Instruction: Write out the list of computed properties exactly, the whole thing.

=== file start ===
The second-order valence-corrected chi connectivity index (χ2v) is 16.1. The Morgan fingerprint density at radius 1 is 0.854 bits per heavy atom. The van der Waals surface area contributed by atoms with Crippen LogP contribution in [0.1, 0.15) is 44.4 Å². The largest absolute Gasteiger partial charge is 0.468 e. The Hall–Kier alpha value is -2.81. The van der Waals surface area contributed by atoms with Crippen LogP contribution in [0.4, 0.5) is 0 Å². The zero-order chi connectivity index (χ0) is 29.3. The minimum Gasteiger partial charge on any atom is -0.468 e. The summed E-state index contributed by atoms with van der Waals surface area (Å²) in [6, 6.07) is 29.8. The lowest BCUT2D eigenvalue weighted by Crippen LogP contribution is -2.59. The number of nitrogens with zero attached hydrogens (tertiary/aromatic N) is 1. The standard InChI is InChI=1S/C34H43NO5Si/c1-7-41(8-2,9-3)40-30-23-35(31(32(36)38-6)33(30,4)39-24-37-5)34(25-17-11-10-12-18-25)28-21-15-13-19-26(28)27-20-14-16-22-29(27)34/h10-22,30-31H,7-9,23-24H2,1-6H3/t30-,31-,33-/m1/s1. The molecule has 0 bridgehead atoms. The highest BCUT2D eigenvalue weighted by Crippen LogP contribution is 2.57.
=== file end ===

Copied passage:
The second-order valence-corrected chi connectivity index (χ2v) is 16.1. The Morgan fingerprint density at radius 1 is 0.854 bits per heavy atom. The van der Waals surface area contributed by atoms with Crippen LogP contribution in [0.1, 0.15) is 44.4 Å². The largest absolute Gasteiger partial charge is 0.468 e. The Hall–Kier alpha value is -2.81. The van der Waals surface area contributed by atoms with Crippen LogP contribution in [0.4, 0.5) is 0 Å². The zero-order chi connectivity index (χ0) is 29.3. The minimum Gasteiger partial charge on any atom is -0.468 e. The summed E-state index contributed by atoms with van der Waals surface area (Å²) in [6, 6.07) is 29.8. The lowest BCUT2D eigenvalue weighted by Crippen LogP contribution is -2.59. The number of nitrogens with zero attached hydrogens (tertiary/aromatic N) is 1. The standard InChI is InChI=1S/C34H43NO5Si/c1-7-41(8-2,9-3)40-30-23-35(31(32(36)38-6)33(30,4)39-24-37-5)34(25-17-11-10-12-18-25)28-21-15-13-19-26(28)27-20-14-16-22-29(27)34/h10-22,30-31H,7-9,23-24H2,1-6H3/t30-,31-,33-/m1/s1. The molecule has 0 bridgehead atoms. The highest BCUT2D eigenvalue weighted by Crippen LogP contribution is 2.57.